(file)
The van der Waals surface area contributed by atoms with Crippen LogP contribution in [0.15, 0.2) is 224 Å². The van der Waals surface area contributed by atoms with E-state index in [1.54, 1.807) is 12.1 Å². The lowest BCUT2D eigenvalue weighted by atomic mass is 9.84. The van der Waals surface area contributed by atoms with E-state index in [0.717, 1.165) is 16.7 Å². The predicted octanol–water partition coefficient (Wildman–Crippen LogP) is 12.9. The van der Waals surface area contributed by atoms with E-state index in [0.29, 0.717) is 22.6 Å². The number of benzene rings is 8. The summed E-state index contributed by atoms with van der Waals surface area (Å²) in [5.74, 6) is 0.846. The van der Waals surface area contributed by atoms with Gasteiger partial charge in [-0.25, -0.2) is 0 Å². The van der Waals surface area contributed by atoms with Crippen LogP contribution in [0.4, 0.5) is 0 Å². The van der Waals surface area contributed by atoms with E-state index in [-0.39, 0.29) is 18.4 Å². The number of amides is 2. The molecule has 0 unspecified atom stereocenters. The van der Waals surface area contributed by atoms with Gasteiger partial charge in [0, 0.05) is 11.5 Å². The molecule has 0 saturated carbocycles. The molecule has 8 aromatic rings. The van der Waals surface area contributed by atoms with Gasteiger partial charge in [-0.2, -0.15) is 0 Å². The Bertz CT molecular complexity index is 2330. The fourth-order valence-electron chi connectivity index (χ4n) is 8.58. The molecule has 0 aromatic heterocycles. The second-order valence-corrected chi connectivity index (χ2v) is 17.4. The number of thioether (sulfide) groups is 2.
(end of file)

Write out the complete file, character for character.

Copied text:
The van der Waals surface area contributed by atoms with Crippen LogP contribution in [0.15, 0.2) is 224 Å². The van der Waals surface area contributed by atoms with E-state index in [1.54, 1.807) is 12.1 Å². The lowest BCUT2D eigenvalue weighted by atomic mass is 9.84. The van der Waals surface area contributed by atoms with E-state index in [0.717, 1.165) is 16.7 Å². The predicted octanol–water partition coefficient (Wildman–Crippen LogP) is 12.9. The van der Waals surface area contributed by atoms with E-state index in [0.29, 0.717) is 22.6 Å². The number of benzene rings is 8. The summed E-state index contributed by atoms with van der Waals surface area (Å²) in [5.74, 6) is 0.846. The van der Waals surface area contributed by atoms with Gasteiger partial charge in [-0.25, -0.2) is 0 Å². The van der Waals surface area contributed by atoms with Crippen LogP contribution in [0.4, 0.5) is 0 Å². The van der Waals surface area contributed by atoms with E-state index in [-0.39, 0.29) is 18.4 Å². The number of amides is 2. The molecule has 0 unspecified atom stereocenters. The van der Waals surface area contributed by atoms with Gasteiger partial charge in [0, 0.05) is 11.5 Å². The molecule has 0 saturated carbocycles. The molecule has 8 aromatic rings. The van der Waals surface area contributed by atoms with Gasteiger partial charge in [-0.2, -0.15) is 0 Å². The Bertz CT molecular complexity index is 2330. The fourth-order valence-electron chi connectivity index (χ4n) is 8.58. The molecule has 0 aromatic heterocycles. The second-order valence-corrected chi connectivity index (χ2v) is 17.4. The number of thioether (sulfide) groups is 2.